In addition, OSPI has engaged K-12 association partners to support districts across the state interested in exploring modifying their school year calendars. Partners include the Association of Educational Service Districts (AESD), Washington Association of School Administrators (WASA), Washington State School Directors’ Association (WSSDA), Washington Education Association (WEA), and the Association of Washington School Principals (AWSP).
The AESD serves as a project management partner and hosts an informational website. Visit the site to learn more or apply for a grant. Applications close on August 11, 2022. Contact Phyllis Bunker Frank, Balanced Calendar Steering Committee member, for more information about the balanced calendar option.
  1. Pedersen, James, Summer Versus School: the possibilities of the Year-Round School, Rowan and Littlefield Publishers, Inc. May 2016.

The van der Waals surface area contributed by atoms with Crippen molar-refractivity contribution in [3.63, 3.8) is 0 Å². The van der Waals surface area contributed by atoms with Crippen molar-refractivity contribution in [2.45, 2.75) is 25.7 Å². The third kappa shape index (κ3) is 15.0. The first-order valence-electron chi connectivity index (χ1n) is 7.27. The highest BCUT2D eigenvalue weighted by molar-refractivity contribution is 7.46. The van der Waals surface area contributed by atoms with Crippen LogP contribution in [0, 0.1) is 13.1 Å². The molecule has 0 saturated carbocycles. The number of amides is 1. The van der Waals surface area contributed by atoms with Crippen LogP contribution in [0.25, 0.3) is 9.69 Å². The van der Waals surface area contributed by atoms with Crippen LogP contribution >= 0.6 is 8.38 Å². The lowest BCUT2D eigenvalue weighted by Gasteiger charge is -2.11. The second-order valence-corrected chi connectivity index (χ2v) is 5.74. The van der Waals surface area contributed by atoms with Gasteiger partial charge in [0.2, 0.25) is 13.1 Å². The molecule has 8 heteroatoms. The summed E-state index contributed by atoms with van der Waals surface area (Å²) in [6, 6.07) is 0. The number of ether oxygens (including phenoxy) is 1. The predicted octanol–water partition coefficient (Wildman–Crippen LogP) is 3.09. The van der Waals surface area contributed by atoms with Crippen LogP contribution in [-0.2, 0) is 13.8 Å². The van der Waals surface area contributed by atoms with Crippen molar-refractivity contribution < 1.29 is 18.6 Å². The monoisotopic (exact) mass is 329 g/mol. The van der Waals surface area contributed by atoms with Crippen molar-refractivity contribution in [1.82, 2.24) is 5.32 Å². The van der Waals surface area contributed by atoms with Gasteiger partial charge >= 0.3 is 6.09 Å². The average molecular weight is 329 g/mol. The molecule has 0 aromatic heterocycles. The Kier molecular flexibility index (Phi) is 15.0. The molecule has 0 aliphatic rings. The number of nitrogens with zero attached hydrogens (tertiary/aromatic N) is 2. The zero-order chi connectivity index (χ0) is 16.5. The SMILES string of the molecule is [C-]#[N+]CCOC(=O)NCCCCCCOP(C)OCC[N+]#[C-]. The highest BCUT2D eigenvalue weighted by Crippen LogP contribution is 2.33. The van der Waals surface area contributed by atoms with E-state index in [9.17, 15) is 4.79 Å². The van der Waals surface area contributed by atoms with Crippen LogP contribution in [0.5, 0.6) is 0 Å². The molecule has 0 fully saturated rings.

2. Alexander, Karl, Doris Entwisle, and Linda S. Olson, “Lasting Consequences of the Summer Learning Gap,” American Sociological Review, April 2007, pp.166-180.
  3. Alexander, Karl, Doris Entwisle, and Linda S, Olson, “School Achievement, and Inequality: A Seasonal Perspective.” Educational Evaluation and Policy Analysis, Summer 2001, Vol. 23 No. 2pp 171-191, Also, Title 1 Monitor, August 2000, pp 12-15.
  4. Ballinger, Charles and Carolyn Kneese, School Calendaring Reform: Learning in All Seasons, Rowan and Littlefield Publishers, Inc. May 2006.
  5. Prisoners of Time, National Education Commission on Time and Learning, Original report 1994; Expanded and Updated by Crustal Springs Books, 2000.
  6. Stenvall, Marilyn, “Balancing the Calendar for Year-Round Learning,” Principal, 2001, pp 18-30.
  7. Haser, Shelly and Illham Nasser, Year-Round Education Change and Choice for Schools and Teachers, Scarecrow Education, Roman and Littlefield Publishing Group, 2005.
  8. Hornak, David, Superintendent Holt Public Schools, Holt, Michigan; Executive Director, revived National Association for Year-round Education; OSPI Balanced Calendar Initiative, lead consultant.